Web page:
16 November 2011

Blasting the myths - Is it wise to go gaga over camera phones?

Was it ever? No it wasn't. Sure, high-end camera phones do provide superb pictures in well-lit areas. But they are still bogged down by problems inherent in such small compact devices, which will always make them inferior to dedicated image-capture devices (I hope you get the gist...am talking about cameras).

I have seen people go head over heels while praising their camera phones. The praise showered by them is usually made up of phrases like "you know...my cell has a 5mpx camera!" or "this is the latest camera phone in the market...and one of the most expensive too" and of course, the unmistakeable "my camera has a Carl Zeiss lens". I wonder what fortunes Carl Zeiss is showering on these camera manufacturers for their marketing blitz against innocent consumers. But then, such naive consumers always have it coming :)

Ok so what's wrong with your camera you ask? You paid 30k for a camera which does not qualify in the arena of compact cameras in the 10k bracket - that's what's wrong with your uber-cool camera phone. And to think, the device that you had actually set out to buy was a device that can make calls and send text messages and has a long battery life :)

Camera phones have a set of problems which have been prevalent to some degree since the inception of such phones. Some of them are explained below. I don't expect you to shun camera phones after reading this post; I just want to open your eyes to less-discussed facts about such devices so that you may not have unrealistic expectations from your big-budget phones.

* Shutter Lag
Camera phones do not have a physical shutter. This means that the software in the phone tells it to capture light for a specific time and save it as an image. This time difference between pressing the button & the image actually being clicked is called Shutter Lag. Even good phones have sufficient shutter lag in them.

The problem with camera phones is, the slower the hardware of the phone, the slower the image capture. Besides shutter lag, slower hardware will mean the image capture will take time and the saved image will be blurred. This means that in case of insufficient lighting (even if you are standing in the shadow of a structure in broad daylight, the lighting maybe insufficient for your camera) you would need to hold your hand still (and that applies to the subject as well) to avoid blur.

* Lens construction
Unlike in digital cameras, most low-end camera phones employ plastic or bad quality lenses which render your pride-instilling megapixels useless. Here, I would accept, that beating the "Carl Zeiss" drum actually makes a bit of sense :)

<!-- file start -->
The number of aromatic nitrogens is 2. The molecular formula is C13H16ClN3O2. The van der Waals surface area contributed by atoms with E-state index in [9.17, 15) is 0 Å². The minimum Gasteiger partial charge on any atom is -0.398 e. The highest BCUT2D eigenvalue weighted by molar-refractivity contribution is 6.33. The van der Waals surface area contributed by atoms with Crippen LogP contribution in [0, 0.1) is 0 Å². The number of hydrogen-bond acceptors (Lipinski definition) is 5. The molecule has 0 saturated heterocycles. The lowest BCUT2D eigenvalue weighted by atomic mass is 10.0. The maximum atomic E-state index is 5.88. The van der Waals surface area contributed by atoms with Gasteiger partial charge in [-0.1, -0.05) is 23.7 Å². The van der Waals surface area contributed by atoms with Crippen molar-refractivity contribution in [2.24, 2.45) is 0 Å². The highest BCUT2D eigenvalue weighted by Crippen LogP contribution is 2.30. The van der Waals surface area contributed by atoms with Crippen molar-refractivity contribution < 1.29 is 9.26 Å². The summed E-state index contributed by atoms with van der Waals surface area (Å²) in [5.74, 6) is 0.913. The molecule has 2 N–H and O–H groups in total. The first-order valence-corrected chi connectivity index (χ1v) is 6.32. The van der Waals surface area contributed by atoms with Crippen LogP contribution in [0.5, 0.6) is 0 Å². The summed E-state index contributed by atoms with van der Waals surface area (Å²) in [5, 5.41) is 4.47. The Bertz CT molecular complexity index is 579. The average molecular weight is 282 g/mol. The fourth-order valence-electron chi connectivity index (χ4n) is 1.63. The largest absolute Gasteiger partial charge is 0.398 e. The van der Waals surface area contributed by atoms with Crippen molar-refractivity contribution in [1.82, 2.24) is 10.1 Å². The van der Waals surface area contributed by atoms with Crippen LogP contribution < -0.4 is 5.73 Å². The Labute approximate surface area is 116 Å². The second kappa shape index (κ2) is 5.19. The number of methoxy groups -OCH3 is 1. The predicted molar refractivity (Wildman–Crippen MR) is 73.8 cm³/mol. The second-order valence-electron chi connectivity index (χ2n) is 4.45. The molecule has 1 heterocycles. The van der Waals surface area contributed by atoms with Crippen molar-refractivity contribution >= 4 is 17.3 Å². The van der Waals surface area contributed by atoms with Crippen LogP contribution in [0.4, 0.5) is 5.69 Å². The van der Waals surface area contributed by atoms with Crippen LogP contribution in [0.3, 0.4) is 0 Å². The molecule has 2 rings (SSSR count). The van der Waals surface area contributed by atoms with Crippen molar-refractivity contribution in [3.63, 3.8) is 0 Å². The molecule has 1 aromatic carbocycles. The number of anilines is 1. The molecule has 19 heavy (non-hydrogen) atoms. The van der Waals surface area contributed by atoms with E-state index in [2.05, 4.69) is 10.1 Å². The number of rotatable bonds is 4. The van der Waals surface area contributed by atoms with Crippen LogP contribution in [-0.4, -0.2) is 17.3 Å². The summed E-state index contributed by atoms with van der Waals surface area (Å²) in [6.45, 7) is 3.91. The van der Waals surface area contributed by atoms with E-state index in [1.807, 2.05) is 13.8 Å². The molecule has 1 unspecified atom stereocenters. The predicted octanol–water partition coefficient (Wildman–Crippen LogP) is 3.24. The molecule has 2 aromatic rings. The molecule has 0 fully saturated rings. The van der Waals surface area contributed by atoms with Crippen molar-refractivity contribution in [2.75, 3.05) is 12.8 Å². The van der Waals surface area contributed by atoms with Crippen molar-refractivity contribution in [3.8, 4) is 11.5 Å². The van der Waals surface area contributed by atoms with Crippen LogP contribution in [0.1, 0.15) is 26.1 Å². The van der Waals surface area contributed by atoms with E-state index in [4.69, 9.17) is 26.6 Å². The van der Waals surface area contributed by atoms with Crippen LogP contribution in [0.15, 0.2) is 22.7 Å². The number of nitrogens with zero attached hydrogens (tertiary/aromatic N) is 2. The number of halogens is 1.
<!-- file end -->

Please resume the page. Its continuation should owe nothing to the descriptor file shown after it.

* Flash
Most camera phones have LED flash which is as good as nothing. I remember Sony Ericsson phones were packed with Xenon flash units which were bright and actually played the role of a "camera flash". So if your phone has an LED flash, just go bah! at it and turn around.

* Zoom
Most camera phones lack optical zoom and provide only digital zoom. Digital zoom is a stupid funda; the idea is so stupid that it works in hypnotizing most buyers! :) Optical zoom requires you to physically alter the position of elements within the lens by twisting the lens (in case of SLR cameras) or by using the zoom in/out buttons (in compact cameras). Digital zoom simply crops the image so that it looks big/zoomed-in. Try this on your PC - open an image in mspaint and use the select tool to select a rectangular portion from the center of the image. Use this as an image and repeat the process atleast 3 more times. What you see is what digital zoom gives you - a cropped, bad resolution image. In this case, the sensor is the same but the image is a cropped & zoomed-in version of the one that you would get without any zoom on your camera phone. See below illustration.

* Small sensor size
As explained in another post, stuffing 12 mega-pixels (Nokia N8 boasts of this one) on a small-size sensor will not yield the same quality as a 12 mpx sensor in a digital camera does. So the next time you hear someone boast about the number of megapixels in his camera phone, give him a knock on his head on my behalf :)

So why do I have a problem with camera phones you may ask? It's not that camera phones are evil; they are simply overpriced. But that doesn't refute the fact that they are convenient and handy. In fact, this article provides researched data that more than 70% of cell phone users claim that they bought the phone because of the camera in it. My occasional rant on this aspect of buyer behavior is directed at buyers who buy a 30k phone for the camera in it when they can easily buy a better digital camera for one third the price and buy a decent phone for a few bucks more. At the same time, I do agree that having a good camera with you at all times does have its advantages. Well, my intention was to bring the facts forward and clear the air about fancy camera phones and clarify that they cannot match up to digital cameras.

Here is a list of camera phones which have performed well in the labs. Nokia N8 tops the list, followed by iPhone 4s and Samsung Galaxy S2. So if you still are crazy about expensive camera phones, these are the ones that your eyeballs should be playing ping-pong with :)

Happy clickin!


  1. Brilliant posts.. if i may...

    Just a thing, hoping u don't mind me typing my views here..
    its just that "shutter lag" is a concept that there is a delay between the time u actually press the shutter and the time the camera/cell actually takes the picture as a result of time for signal processing from shutter button and shutter actually opening
    The blurriness as a result of long shutter shot isn't or rather cant be termed as lag..


  2. hey Steve! Thanks for pointing it out. Have made the correction! Great to have your inputs. Looking forward to more :)